Bears

Clemens had a secret steroid relationship?

736350.jpg

Clemens had a secret steroid relationship?

From Comcast SportsNet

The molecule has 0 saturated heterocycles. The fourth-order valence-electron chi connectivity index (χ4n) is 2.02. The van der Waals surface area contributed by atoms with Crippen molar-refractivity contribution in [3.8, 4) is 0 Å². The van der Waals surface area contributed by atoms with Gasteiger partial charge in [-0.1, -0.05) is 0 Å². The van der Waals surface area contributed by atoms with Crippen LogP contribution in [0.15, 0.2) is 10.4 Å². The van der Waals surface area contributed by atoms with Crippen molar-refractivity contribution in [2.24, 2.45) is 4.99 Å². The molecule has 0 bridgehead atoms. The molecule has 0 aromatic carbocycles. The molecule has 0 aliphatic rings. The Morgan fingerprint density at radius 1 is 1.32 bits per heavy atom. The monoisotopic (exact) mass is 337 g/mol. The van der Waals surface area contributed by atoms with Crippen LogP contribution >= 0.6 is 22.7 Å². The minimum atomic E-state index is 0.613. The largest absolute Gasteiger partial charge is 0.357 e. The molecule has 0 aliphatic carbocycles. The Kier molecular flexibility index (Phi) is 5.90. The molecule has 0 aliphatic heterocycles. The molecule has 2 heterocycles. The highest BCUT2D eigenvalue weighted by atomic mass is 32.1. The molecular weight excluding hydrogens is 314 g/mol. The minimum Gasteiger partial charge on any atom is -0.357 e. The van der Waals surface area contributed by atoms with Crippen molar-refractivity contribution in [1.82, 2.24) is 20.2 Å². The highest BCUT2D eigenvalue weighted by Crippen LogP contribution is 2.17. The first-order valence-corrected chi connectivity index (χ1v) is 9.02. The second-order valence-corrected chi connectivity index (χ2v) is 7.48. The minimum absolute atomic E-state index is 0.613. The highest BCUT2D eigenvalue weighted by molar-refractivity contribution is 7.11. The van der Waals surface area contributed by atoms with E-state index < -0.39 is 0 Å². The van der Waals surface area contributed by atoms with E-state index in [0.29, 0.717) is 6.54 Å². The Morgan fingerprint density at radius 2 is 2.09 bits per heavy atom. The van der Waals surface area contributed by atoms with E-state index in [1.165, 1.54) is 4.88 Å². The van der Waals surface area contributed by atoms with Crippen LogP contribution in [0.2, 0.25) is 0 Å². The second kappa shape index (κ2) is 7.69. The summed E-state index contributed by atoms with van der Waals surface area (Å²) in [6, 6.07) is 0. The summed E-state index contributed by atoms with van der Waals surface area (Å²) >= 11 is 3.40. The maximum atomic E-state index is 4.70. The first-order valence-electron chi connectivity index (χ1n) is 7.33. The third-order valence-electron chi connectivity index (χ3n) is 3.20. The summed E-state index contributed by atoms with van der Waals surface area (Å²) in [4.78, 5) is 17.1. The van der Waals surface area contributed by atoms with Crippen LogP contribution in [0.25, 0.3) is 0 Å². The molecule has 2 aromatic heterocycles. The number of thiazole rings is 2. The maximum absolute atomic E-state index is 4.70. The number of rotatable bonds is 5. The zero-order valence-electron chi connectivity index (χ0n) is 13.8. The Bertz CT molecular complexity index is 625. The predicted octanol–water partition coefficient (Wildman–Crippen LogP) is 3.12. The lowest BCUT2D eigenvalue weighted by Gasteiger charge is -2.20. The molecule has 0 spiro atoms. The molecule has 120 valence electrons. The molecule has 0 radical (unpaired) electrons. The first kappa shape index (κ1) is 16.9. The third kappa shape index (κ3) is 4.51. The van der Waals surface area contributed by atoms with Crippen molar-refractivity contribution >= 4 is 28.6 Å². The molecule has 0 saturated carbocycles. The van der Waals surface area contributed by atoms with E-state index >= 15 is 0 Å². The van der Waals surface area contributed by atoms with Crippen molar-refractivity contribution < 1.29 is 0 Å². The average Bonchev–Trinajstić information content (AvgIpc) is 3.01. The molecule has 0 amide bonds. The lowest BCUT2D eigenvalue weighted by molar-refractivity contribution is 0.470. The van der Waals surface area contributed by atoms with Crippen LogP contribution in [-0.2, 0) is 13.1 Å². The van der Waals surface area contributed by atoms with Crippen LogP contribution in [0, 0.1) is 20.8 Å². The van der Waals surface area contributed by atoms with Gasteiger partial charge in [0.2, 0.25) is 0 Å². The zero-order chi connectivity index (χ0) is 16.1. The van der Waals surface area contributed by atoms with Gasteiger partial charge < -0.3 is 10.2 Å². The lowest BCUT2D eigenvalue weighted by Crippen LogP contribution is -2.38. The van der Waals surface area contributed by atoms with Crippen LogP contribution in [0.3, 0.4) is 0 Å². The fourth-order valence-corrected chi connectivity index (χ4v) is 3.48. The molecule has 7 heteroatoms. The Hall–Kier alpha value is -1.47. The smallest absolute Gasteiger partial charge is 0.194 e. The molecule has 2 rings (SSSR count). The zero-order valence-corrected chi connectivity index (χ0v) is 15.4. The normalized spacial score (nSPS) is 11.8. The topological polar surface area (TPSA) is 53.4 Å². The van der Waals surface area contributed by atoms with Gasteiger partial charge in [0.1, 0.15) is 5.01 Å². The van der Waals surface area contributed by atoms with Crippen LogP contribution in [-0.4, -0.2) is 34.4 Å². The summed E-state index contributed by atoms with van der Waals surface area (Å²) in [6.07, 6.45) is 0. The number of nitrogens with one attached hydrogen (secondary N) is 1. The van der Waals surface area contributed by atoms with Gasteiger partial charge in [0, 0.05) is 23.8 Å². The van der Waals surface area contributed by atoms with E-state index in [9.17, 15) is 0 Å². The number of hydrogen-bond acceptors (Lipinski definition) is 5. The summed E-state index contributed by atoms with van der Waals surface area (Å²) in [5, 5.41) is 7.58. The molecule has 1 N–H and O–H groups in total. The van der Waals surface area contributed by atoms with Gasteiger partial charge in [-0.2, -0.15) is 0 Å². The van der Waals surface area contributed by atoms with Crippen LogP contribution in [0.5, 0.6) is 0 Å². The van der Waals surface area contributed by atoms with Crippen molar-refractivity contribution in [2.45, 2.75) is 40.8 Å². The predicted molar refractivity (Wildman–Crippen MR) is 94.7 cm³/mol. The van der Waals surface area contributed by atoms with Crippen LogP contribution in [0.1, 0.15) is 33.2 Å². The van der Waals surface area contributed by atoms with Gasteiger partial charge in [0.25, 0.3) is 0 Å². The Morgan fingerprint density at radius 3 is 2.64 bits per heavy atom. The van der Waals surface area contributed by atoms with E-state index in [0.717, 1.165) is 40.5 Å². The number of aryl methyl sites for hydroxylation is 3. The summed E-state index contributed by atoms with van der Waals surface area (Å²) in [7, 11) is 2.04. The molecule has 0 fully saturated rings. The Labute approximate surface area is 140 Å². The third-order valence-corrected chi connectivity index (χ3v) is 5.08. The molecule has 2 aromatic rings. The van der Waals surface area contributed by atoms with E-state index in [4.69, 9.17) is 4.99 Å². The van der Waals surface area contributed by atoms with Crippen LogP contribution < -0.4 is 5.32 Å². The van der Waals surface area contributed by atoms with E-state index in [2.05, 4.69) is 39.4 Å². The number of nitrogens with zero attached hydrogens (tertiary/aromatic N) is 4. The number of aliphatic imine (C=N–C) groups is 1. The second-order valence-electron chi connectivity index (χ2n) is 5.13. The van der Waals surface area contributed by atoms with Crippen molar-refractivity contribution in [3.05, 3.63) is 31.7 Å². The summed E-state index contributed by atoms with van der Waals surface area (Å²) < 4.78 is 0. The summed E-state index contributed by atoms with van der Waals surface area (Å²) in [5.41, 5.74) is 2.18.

WASHINGTON (AP) -- Brian McNamee described for jurors a relationship with Roger Clemens that had the hallmarks of an illicit affair -- except their secret was steroids. "Roger would ask me, What are you doing? Are you available tonight?' I knew exactly what he was talking about," McNamee said Monday, in the first day of his testimony against his former client and friend. Back then, in 1998, Clemens was pitching for the Toronto Blue Jays, and McNamee was the team's strength and conditioning coach. According to McNamee, the two men went to Clemens' apartment in the Jays' Skydome stadium. "Roger pulled down his pants, exposing his right buttocks cheek to me," McNamee said. A few seconds later, Clemens said he was ready. McNamee said he then "plunged the fluid in, into his buttocks." "That," McNamee said, "was the first time I injected Roger Clemens." McNamee said he didn't feel good about the moment, but he got the sense that Clemens "wasn't good at doing the booty shot.'" That year was the beginning of a decade-long relationship that soured when McNamee, facing legal trouble, told investigators he had injected the seven-time Cy Young Award winner with steroids and HGH. Clemens' denial of those allegations at a 2008 congressional hearing landed him in court, where he faces charges that he lied to Congress. It took a month for prosecutors to get to their key witness: McNamee is the only person who will claim firsthand knowledge of Clemens using performance-enhancing drugs. McNamee also detailed a rushed shot he gave Clemens in a utility closet in the Tampa Bay clubhouse in 1998. "I was hurrying because we had to get out of there," he recalled. "I closed the door and injected him real quick and we left. I kept one foot on the door as I was injecting," to keep anyone from coming in on them. And when McNamee was asked where Clemens had gotten the drugs, he responded: "Don't ask, don't tell. I didn't want to know." Later that season, McNamee claimed, Clemens came to his locker, threw a bag of steroids into it, and said: "Get rid of it. I'm done with it." That was after Clemens had developed an abscess on his buttocks. The two men had developed such a bond -- either because of drugs, as the prosecution says, or because of workouts, as the defense maintains -- that Clemens asked his new team, the New York Yankees, to bring McNamee on board at the beginning of the 1999 season. New York declined, but when Clemens made another plea near the end of the season, the Yankees created a new position for McNamee -- assistant strength and conditioning coach. The salary was only 30,000, McNamee said, but Clemens supplemented that with 50,000 or 60,000. The previous year, Clemens had tipped him 1,000 at the end of spring training, McNamee said. McNamee said he didn't want to be with the Yankees, having already worked for the team as a bullpen catcher and batting practice pitcher in the mid-1990s. "I just wanted to be Roger Clemens' trainer," he said. The bespectacled McNamee, speaking softly in a thick New York accent, often made eye contact with jurors, who paid close attention to him. Clemens, sitting about 20 feet across the courtroom, did as well. McNamee returns to the witness stand on Tuesday. The former pitcher took several pages of notes on a white legal pad. He looked up quickly when McNamee talked about their alleged conversations about performance-enhancing drugs, licking his lips and holding his pen in the air, as if interrupted in the middle of writing something down. Other times, he would tap five fingers on his desk. At the beginning of his testimony, McNamee seemed a bit sad about how things had turned. A prosecutor asked what it was like to work with such an icon. "Just give me a minute," McNamee said in a subdued tone, after a long pause. Then, his pitch shifting up, he said, "It was great working with the best." The two sides spent the morning arguing over which parts of McNamee's personal life may be revealed in front of the jury. U.S. District Judge Reggie Walton quashed a Clemens subpoena for McNamee's divorce records. Walton said it was a "fishing expedition" to look for information to disparage McNamee. The judge did rule that Clemens' team could bring up evidence of McNamee's alleged alcohol problems, including two convictions for driving under the influence. Walton also said that if the defense had evidence that McNamee had obtained prescription drugs online without a prescription, that too could be mentioned. But the judge said again that defense lawyers may not mention that McNamee was investigated for an alleged sexual assault over a 2001 incident at a St. Petersburg, Fla., hotel involving a woman who was found to have a date-rape drug in her system. Walton said the defense could refer to it only as a "serious criminal investigation." The defense will be able to say that McNamee lied to investigators during that investigation. Charges were never filed in the case.